[chuck-users] Chuck Concurrency Best Practices

Stefan Blixt stefan.blixt at gmail.com
Sat Aug 30 06:01:48 EDT 2008

One way to get around the "shreds killing their children" (oh my God the
children!) problem could be to have some main sporker shred that's always
running and then use a queue and an event like this:

Event sporkEvent;


fun void sporker() {

Sporkable @ sporkable;

while(true) {

sporkEvent => now;

sporkableQueue.popFirst() @=> sporkable;

while (sporkable != null) {

spork ~ sporkable.main();




spork ~ sporker();

fun void sporkShred(Sporkable @ sporkable) {




...so instead of sporking directly you call sporkShred(sporkable), some
instance of a subclass of Sporkable with a suitable main() implementation.
Of course you need to implement the queue as well.


On Sat, Aug 30, 2008 at 5:28 AM, mike clemow <gelfmuse at gmail.com> wrote:

> Actually, I should tell you all that I took a look at my code from the past
> week and it's a heinous example of software design.  While I'm rewriting
> this travesty, I leave open the question about methods of managing
> concurrent processes in Chuck.
> Cheers,
> Michael
> On Fri, Aug 29, 2008 at 7:01 PM, mike clemow <gelfmuse at gmail.com> wrote:
>> Hi everyone,
>> So, I've been struggling to find a method to leverage the concurrency
>> model in Chuck and I keep running up against the same issue: my guts tell me
>> to do things that I can't do because of fact that child processes are alive
>> only as long as the parent and the fact that objects are only passed by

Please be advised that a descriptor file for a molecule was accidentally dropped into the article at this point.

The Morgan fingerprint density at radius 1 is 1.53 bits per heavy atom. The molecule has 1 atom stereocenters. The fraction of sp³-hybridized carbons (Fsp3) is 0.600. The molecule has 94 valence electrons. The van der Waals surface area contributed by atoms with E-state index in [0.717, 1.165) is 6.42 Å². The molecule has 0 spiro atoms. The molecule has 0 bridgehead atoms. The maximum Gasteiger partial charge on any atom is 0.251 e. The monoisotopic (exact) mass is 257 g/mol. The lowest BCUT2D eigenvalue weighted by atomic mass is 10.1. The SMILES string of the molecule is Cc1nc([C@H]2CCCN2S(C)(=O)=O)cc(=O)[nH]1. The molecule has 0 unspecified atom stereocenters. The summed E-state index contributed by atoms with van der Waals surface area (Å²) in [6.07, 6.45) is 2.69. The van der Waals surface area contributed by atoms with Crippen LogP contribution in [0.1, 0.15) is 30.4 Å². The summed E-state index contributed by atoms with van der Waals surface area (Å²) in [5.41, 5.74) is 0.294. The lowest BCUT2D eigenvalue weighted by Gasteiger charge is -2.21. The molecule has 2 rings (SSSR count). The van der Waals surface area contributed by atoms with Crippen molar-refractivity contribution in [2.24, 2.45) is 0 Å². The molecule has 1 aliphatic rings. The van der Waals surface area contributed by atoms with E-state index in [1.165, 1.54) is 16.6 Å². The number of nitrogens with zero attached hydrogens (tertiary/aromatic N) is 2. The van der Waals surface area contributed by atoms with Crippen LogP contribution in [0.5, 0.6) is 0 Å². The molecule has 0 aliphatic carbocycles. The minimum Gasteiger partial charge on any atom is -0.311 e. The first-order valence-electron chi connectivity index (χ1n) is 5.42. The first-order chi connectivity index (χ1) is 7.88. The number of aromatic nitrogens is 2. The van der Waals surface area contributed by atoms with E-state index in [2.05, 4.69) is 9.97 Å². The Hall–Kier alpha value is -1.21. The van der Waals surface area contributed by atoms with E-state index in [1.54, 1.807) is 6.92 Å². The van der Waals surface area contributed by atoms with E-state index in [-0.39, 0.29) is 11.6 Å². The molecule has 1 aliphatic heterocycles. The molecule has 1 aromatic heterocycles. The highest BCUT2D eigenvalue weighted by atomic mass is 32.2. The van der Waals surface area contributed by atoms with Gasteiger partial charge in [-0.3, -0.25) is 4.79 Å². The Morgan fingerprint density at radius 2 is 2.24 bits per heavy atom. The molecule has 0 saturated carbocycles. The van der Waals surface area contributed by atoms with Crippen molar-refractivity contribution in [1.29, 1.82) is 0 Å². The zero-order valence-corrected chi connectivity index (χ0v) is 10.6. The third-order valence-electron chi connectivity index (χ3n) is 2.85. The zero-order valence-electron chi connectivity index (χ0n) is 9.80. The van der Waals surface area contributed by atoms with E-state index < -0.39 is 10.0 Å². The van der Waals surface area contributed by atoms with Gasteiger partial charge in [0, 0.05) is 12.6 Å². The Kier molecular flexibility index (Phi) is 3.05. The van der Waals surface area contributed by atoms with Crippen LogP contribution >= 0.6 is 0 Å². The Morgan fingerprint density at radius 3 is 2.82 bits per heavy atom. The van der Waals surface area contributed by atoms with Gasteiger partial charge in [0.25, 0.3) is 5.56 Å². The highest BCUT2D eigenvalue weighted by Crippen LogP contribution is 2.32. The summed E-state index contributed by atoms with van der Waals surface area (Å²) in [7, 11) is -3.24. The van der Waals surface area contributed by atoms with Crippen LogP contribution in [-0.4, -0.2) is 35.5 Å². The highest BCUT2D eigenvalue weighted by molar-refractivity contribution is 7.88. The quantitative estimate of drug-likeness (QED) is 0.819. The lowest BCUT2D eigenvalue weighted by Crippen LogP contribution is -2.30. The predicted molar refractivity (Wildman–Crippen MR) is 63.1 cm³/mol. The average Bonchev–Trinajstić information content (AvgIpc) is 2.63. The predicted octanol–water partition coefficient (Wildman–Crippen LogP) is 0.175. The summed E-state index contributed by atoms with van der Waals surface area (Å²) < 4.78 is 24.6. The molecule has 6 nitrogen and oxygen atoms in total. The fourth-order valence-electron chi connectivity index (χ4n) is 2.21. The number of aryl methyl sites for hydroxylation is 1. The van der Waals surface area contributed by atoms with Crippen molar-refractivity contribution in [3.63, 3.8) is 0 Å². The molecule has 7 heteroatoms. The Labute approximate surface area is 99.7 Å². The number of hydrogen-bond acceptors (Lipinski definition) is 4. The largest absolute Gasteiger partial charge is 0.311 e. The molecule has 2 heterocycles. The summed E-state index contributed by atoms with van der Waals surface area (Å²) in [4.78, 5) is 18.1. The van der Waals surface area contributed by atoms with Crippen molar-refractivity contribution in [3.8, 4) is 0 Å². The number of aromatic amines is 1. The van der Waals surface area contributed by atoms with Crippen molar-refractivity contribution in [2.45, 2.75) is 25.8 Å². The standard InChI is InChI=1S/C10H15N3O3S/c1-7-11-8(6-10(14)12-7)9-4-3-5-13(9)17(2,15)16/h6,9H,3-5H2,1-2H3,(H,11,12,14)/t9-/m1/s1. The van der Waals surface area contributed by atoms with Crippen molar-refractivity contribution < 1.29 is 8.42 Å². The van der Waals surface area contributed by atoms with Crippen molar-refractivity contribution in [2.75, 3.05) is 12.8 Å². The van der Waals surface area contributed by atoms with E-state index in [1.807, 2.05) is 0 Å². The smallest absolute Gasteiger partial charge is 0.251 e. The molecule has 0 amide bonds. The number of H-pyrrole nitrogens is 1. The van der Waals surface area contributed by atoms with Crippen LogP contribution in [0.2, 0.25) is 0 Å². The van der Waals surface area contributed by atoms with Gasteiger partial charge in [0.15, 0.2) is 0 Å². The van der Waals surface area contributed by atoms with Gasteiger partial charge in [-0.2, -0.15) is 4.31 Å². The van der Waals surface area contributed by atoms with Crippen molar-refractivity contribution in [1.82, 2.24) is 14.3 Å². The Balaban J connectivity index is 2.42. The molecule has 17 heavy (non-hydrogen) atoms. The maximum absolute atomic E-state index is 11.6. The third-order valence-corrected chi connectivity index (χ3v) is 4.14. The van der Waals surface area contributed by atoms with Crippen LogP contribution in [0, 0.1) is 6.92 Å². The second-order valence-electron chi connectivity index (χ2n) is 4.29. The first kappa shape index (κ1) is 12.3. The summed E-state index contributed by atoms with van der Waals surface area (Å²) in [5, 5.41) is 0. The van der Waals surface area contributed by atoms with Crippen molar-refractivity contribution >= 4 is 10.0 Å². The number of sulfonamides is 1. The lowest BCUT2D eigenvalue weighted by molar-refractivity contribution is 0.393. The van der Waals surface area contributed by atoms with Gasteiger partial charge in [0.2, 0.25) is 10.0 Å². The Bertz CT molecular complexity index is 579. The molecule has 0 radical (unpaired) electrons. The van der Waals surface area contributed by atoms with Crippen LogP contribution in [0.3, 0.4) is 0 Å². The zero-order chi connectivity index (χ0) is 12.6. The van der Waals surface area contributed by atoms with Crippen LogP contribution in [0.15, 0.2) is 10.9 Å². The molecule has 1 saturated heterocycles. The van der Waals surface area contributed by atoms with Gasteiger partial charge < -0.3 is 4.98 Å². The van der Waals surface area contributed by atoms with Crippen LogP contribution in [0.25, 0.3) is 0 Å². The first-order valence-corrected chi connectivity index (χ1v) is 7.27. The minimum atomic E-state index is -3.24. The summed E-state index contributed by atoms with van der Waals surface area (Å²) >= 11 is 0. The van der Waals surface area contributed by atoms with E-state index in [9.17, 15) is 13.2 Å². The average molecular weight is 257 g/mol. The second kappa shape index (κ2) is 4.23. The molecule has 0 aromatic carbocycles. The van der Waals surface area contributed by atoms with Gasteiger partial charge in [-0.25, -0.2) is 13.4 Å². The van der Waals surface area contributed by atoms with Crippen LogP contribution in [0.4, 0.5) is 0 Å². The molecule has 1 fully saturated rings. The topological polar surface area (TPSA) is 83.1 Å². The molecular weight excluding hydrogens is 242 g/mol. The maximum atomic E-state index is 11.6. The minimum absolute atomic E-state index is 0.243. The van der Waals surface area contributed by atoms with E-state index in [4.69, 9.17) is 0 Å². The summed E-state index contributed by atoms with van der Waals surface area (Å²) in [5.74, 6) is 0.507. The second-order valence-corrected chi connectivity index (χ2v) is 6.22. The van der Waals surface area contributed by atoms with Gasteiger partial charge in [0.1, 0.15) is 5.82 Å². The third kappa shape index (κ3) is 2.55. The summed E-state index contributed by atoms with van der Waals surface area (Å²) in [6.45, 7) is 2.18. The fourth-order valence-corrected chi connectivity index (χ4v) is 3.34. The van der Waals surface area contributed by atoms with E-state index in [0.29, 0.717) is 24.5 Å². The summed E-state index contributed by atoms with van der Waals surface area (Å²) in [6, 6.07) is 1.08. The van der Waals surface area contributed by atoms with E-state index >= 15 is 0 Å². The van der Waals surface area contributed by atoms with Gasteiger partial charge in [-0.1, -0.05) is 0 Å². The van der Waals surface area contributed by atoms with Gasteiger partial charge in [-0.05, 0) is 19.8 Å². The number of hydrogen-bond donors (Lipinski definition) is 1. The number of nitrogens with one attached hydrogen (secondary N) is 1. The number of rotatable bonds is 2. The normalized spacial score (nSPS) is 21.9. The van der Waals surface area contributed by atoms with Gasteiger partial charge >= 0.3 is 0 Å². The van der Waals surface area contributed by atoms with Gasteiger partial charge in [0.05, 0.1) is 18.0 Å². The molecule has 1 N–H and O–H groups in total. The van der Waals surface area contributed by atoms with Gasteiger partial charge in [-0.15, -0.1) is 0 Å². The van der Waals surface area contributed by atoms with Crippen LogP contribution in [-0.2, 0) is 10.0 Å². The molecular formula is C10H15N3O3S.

>> reference.
>> Let me unpack this for you.  I'm building a granular synthesis class
>> library for Chuck.  Most everything is being cast as one of two types of
>> objects:
>> 1) Forkable - a process that takes parameters and can be run or sporked
>> 2) Forker - an object that knows how run a process and will fork it out
>> for you.
>> In order to get over the fact that functions are not (yet) datatypes in
>> Chuck which can be passed to other functions, I'm basically following the
>> example that Kassen, Mike, et al. were discussing in this forum topic:
>> http://electro-music.com/forum/viewtopic.php?highlight=functor&t=23546
>> My problems always seem to rise from the fact that every Forker (whose job
>> it is to fork a process) also has to be aware of how long that process is
>> going to take or else run the risk of dying before it's child has
>> completed.  This leads to infinite passing of responsibility for time and
>> every Forker seems to also need to be a Forkable and have it's own Forker,
>> et cetera ad inifinitum.  At higher and higher levels of abstraction,
>> finding the duration of a process BEFORE it runs and figuring out how to
>> handle it, is requiring more and more analysis and feels...  for lack of a
>> better word, "wrong" to me.
>> This is compounded by the fact that the objects I'm passing into these
>> functions (methods of other objects) can only be passed by reference and
>> it's increasingly difficult to set-and-forget these processes, since they
>> constantly reference other global objects.  The passing by reference is
>> fine, but I find myself wishing I had the choice to make a copy.
>> Now, it's entirely probable that I just haven't caught on yet and am going
>> about this process in a completely backward way.  Does anyone here run into
>> similar issues and (even better) have good methods of avoiding them?
>> One idea I have considered is to make a Forker a looping process that
>> receives Events as input, rather than an object with methods.  As this would
>> require a(nother) complete re-write, I'm stalling.  ;-)
>> So, how do you manage your concurrent processes in Chuck?
>> Cheers,
>> Michael
>> PS: Love dynamic Arrays!  Can't wait for those SC/Smalltalk-like array
>> methods!
>> --
>> http://semiotech.org/wp-prod/
>> http://semiotech.org/michael
> --
> http://semiotech.org
> http://semiotech.org/michael
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